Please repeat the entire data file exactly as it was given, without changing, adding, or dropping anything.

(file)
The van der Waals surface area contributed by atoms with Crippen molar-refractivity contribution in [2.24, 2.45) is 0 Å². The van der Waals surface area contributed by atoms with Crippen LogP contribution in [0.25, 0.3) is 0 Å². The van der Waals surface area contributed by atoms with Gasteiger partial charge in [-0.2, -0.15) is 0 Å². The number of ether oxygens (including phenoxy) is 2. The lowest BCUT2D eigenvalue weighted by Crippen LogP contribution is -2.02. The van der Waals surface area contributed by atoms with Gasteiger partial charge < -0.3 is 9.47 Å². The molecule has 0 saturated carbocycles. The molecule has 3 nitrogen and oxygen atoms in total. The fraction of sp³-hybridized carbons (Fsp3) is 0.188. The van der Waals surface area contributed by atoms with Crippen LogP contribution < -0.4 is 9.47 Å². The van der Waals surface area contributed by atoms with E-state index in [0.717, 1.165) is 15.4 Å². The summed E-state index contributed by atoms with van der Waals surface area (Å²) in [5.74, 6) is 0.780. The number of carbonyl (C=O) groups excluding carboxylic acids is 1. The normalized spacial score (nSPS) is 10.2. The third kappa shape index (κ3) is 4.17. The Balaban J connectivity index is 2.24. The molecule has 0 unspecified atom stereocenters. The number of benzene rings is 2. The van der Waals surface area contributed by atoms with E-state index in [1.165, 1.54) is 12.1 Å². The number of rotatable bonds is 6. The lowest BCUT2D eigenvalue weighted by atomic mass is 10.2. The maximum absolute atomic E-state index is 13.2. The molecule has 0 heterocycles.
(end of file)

The van der Waals surface area contributed by atoms with Crippen molar-refractivity contribution in [2.24, 2.45) is 0 Å². The van der Waals surface area contributed by atoms with Crippen LogP contribution in [0.25, 0.3) is 0 Å². The van der Waals surface area contributed by atoms with Gasteiger partial charge in [-0.2, -0.15) is 0 Å². The number of ether oxygens (including phenoxy) is 2. The lowest BCUT2D eigenvalue weighted by Crippen LogP contribution is -2.02. The van der Waals surface area contributed by atoms with Gasteiger partial charge < -0.3 is 9.47 Å². The molecule has 0 saturated carbocycles. The molecule has 3 nitrogen and oxygen atoms in total. The fraction of sp³-hybridized carbons (Fsp3) is 0.188. The van der Waals surface area contributed by atoms with Crippen LogP contribution < -0.4 is 9.47 Å². The van der Waals surface area contributed by atoms with E-state index in [0.717, 1.165) is 15.4 Å². The summed E-state index contributed by atoms with van der Waals surface area (Å²) in [5.74, 6) is 0.780. The number of carbonyl (C=O) groups excluding carboxylic acids is 1. The normalized spacial score (nSPS) is 10.2. The third kappa shape index (κ3) is 4.17. The Balaban J connectivity index is 2.24. The molecule has 0 unspecified atom stereocenters. The number of benzene rings is 2. The van der Waals surface area contributed by atoms with E-state index in [1.165, 1.54) is 12.1 Å². The number of rotatable bonds is 6. The lowest BCUT2D eigenvalue weighted by atomic mass is 10.2. The maximum absolute atomic E-state index is 13.2. The molecule has 0 heterocycles.